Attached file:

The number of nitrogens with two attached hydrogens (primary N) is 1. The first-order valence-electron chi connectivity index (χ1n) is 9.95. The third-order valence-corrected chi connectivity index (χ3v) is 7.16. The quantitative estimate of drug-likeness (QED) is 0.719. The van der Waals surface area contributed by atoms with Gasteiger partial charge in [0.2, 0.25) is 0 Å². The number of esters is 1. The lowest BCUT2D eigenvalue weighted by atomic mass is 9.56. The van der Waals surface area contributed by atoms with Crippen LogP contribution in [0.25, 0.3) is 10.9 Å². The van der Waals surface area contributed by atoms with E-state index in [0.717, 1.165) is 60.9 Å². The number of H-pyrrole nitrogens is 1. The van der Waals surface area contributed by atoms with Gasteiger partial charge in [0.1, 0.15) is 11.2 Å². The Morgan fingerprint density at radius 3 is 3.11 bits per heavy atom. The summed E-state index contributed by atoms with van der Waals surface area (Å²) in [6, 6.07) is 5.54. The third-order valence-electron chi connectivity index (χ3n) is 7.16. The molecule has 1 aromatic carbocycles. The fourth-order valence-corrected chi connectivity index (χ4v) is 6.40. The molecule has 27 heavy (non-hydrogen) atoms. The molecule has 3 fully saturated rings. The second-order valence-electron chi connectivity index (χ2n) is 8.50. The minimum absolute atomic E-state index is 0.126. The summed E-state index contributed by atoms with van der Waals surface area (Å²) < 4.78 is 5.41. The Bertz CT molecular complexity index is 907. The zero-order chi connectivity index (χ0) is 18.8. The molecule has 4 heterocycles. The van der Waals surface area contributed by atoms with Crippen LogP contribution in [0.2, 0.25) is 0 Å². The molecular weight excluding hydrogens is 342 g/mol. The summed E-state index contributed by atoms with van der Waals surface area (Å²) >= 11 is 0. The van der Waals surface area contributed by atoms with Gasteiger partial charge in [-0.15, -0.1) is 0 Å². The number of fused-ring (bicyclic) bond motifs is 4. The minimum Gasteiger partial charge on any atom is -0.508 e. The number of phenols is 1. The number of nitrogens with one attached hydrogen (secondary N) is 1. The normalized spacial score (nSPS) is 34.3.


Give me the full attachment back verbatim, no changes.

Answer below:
The number of nitrogens with two attached hydrogens (primary N) is 1. The first-order valence-electron chi connectivity index (χ1n) is 9.95. The third-order valence-corrected chi connectivity index (χ3v) is 7.16. The quantitative estimate of drug-likeness (QED) is 0.719. The van der Waals surface area contributed by atoms with Gasteiger partial charge in [0.2, 0.25) is 0 Å². The number of esters is 1. The lowest BCUT2D eigenvalue weighted by atomic mass is 9.56. The van der Waals surface area contributed by atoms with Crippen LogP contribution in [0.25, 0.3) is 10.9 Å². The van der Waals surface area contributed by atoms with E-state index in [0.717, 1.165) is 60.9 Å². The number of H-pyrrole nitrogens is 1. The van der Waals surface area contributed by atoms with Gasteiger partial charge in [0.1, 0.15) is 11.2 Å². The Morgan fingerprint density at radius 3 is 3.11 bits per heavy atom. The summed E-state index contributed by atoms with van der Waals surface area (Å²) in [6, 6.07) is 5.54. The third-order valence-electron chi connectivity index (χ3n) is 7.16. The molecule has 1 aromatic carbocycles. The fourth-order valence-corrected chi connectivity index (χ4v) is 6.40. The molecule has 27 heavy (non-hydrogen) atoms. The molecule has 3 fully saturated rings. The second-order valence-electron chi connectivity index (χ2n) is 8.50. The minimum absolute atomic E-state index is 0.126. The summed E-state index contributed by atoms with van der Waals surface area (Å²) < 4.78 is 5.41. The Bertz CT molecular complexity index is 907. The zero-order chi connectivity index (χ0) is 18.8. The molecule has 4 heterocycles. The van der Waals surface area contributed by atoms with Crippen LogP contribution in [0.2, 0.25) is 0 Å². The molecular weight excluding hydrogens is 342 g/mol. The summed E-state index contributed by atoms with van der Waals surface area (Å²) >= 11 is 0. The van der Waals surface area contributed by atoms with Gasteiger partial charge in [-0.15, -0.1) is 0 Å². The number of fused-ring (bicyclic) bond motifs is 4. The minimum Gasteiger partial charge on any atom is -0.508 e. The number of phenols is 1. The number of nitrogens with one attached hydrogen (secondary N) is 1. The normalized spacial score (nSPS) is 34.3.